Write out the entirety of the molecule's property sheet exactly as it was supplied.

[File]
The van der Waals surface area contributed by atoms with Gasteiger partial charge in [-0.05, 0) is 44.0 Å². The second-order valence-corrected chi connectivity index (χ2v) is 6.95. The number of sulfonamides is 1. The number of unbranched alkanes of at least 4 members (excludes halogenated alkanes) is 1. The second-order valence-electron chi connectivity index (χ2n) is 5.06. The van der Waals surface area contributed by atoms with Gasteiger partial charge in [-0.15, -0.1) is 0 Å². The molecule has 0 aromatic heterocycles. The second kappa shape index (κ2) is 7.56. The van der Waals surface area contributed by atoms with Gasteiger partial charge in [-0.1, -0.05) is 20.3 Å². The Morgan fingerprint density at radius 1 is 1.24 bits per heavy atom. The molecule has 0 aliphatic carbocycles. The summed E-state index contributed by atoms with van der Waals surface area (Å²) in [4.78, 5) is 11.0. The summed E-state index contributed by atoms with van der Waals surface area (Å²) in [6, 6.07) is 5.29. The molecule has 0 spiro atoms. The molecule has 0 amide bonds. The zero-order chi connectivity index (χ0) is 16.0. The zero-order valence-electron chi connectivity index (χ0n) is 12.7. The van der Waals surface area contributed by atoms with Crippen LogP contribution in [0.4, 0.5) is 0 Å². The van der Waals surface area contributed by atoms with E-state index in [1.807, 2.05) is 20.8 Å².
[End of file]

The van der Waals surface area contributed by atoms with Gasteiger partial charge in [-0.05, 0) is 44.0 Å². The second-order valence-corrected chi connectivity index (χ2v) is 6.95. The number of sulfonamides is 1. The number of unbranched alkanes of at least 4 members (excludes halogenated alkanes) is 1. The second-order valence-electron chi connectivity index (χ2n) is 5.06. The van der Waals surface area contributed by atoms with Gasteiger partial charge in [-0.15, -0.1) is 0 Å². The molecule has 0 aromatic heterocycles. The second kappa shape index (κ2) is 7.56. The van der Waals surface area contributed by atoms with Gasteiger partial charge in [-0.1, -0.05) is 20.3 Å². The Morgan fingerprint density at radius 1 is 1.24 bits per heavy atom. The molecule has 0 aliphatic carbocycles. The summed E-state index contributed by atoms with van der Waals surface area (Å²) in [4.78, 5) is 11.0. The summed E-state index contributed by atoms with van der Waals surface area (Å²) in [6, 6.07) is 5.29. The molecule has 0 spiro atoms. The molecule has 0 amide bonds. The zero-order chi connectivity index (χ0) is 16.0. The zero-order valence-electron chi connectivity index (χ0n) is 12.7. The van der Waals surface area contributed by atoms with Crippen LogP contribution in [0.4, 0.5) is 0 Å². The van der Waals surface area contributed by atoms with E-state index in [1.807, 2.05) is 20.8 Å².